Land Research Center - LRC

Israeli bulldozers demolish under construction in Occupied Jerusalem

2017-11-22

The bulldozers of the Israeli occupation army demolished on November  22, 2017 an under construction residence in Shu'fat town on the claim of "unlicensed construction". Noteworthy, the structure belongs to citizen Jamal Abu Khdair.

 Citizen Jamal told Land Research Center the following:

"I lived with my four member family including my two married sons and their offspring. We total 23 persons. Therefore I decided to build two apartments for my sons. Inspectors from Israel Municipality in Jerusalem arrived at the location and notified the recently built house (340m2) of demolition. Despite the fact that the area is classified "planned" according to the municipality, which means that construction is allowed, I was contacted by an officer from the occupation informing me that the house will be demolished. On January 22, 2017, the municipality staff and army dozers encircled the house and brought it down before closing all ways leading to the structure."

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The rubbles of the house

Noteworthy, Israel Occupation Authorities confiscated some lands from Shu'fat to open new colonial road number 21, which is planned to link Pisgat Zev colony to Ramot colony.

Land Research Center LRC sees that demolitions contradict with all the International conventions and Humanitarian laws including:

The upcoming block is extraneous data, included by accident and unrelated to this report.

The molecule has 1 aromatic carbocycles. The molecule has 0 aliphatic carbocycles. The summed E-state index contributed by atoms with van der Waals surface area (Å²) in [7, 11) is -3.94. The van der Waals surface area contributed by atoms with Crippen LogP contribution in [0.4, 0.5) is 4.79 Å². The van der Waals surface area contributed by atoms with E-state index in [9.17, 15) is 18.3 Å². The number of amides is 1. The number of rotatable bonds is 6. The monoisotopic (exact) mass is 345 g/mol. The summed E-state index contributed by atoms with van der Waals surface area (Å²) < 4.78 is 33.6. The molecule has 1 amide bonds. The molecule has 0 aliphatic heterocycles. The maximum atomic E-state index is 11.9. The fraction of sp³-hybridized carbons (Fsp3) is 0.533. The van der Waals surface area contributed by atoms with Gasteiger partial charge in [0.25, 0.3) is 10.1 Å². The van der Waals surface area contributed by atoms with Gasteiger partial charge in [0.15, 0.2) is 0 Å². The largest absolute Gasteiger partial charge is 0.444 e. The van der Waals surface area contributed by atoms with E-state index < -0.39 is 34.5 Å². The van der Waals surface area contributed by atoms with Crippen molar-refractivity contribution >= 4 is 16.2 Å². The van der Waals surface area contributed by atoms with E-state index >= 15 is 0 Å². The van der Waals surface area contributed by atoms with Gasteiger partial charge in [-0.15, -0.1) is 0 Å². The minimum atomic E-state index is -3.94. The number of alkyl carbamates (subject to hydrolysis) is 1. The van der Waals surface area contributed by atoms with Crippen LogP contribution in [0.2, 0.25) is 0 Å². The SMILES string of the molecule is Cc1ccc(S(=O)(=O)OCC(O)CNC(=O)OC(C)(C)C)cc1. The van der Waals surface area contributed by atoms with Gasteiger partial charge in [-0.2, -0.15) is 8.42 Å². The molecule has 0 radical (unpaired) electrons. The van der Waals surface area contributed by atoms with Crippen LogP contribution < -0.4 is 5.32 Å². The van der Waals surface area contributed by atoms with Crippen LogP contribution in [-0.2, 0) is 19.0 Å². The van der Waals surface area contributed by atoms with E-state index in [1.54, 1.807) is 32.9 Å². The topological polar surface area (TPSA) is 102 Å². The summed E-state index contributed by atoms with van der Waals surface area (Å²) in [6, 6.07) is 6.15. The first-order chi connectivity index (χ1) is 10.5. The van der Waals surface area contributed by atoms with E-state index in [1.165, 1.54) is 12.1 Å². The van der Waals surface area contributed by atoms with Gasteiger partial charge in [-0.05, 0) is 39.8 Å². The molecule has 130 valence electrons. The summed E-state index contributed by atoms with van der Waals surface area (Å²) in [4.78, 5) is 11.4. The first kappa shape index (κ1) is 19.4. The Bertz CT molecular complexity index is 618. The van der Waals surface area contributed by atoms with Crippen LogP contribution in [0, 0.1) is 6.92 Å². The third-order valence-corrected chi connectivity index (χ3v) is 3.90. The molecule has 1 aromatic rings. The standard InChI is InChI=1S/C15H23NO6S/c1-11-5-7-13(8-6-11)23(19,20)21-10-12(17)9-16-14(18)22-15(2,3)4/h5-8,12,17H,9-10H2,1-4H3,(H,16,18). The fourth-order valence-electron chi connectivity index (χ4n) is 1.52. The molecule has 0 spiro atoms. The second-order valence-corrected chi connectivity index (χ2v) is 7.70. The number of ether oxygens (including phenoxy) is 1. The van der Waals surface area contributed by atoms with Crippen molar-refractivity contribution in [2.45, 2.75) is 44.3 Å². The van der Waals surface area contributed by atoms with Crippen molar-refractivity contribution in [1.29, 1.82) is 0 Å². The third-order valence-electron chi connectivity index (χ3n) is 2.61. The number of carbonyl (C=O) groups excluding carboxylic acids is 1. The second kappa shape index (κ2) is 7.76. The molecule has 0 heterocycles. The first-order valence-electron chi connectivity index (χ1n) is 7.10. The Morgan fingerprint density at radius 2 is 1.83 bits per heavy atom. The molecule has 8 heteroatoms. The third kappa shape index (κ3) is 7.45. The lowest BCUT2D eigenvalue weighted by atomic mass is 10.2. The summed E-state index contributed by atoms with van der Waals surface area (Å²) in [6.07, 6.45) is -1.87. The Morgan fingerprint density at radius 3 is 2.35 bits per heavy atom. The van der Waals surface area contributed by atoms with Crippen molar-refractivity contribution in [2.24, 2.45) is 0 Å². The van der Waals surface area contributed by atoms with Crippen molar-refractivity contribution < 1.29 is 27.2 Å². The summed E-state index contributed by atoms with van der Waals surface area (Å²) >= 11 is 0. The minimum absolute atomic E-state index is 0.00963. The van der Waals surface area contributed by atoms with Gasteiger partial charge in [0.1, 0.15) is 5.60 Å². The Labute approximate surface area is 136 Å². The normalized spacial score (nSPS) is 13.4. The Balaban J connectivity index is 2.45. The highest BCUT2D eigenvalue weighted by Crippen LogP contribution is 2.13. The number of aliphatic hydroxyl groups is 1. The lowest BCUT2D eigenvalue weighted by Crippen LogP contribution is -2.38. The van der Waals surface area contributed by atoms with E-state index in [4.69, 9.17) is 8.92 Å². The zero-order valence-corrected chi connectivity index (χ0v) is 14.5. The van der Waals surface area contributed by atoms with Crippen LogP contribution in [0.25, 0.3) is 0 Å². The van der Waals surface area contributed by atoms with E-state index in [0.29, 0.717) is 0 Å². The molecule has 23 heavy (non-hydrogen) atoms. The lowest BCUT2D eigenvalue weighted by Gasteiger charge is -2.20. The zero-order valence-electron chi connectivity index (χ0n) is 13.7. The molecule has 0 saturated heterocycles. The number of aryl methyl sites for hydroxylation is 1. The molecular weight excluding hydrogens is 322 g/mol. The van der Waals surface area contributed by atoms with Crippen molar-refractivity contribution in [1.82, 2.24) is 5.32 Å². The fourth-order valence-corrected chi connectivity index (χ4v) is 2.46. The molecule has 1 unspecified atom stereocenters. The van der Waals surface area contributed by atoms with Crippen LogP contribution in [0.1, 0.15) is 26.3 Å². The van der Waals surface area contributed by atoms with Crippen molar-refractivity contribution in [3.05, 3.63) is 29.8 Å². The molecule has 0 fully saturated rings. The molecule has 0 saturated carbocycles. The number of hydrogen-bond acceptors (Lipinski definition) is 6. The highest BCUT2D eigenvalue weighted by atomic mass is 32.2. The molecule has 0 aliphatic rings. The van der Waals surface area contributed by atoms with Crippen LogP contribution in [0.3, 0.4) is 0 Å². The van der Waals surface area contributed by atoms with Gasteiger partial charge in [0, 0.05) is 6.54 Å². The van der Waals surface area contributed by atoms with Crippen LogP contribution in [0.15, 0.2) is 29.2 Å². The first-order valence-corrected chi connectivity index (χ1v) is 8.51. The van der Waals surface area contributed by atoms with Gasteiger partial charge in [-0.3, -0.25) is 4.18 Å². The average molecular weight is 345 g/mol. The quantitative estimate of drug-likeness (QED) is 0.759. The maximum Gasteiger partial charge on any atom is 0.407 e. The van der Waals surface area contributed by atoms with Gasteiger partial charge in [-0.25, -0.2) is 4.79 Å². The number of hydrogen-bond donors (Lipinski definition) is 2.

Article 17 of the (1948) Universal Declaration of Human Rights stating: “Everyone has the right to own property alone as well as in association with others. No one shall be arbitrarily deprived of his property.”

Section ‹G› of article 23 of the (1907) The Hague Conventions asserting: “In addition to the prohibitions provided by special Conventions, it is especially forbidden to destroy or seize the enemy's property, unless such destruction or seizure be imperatively demanded by the necessities of war.”

Article 53 of the Geneva Fourth Convention (1948) declaring: “Any destruction by the Occupying Power of real or personal property belonging individually or collectively to private persons, or to the State, or to other public authorities, or to social or cooperative organizations, is prohibited, except where such destruction is rendered absolutely necessary by military operations.”

Section 1, Article 11 of the International Covenant on Economic, Social and Cultural Rights (1966): “The States Parties to the present Covenant recognize the right of everyone to an adequate standard of living for himself and his family, including adequate food, clothing and housing, and to the continuous improvement of living conditions.


This case study is part of Kan'aan Project

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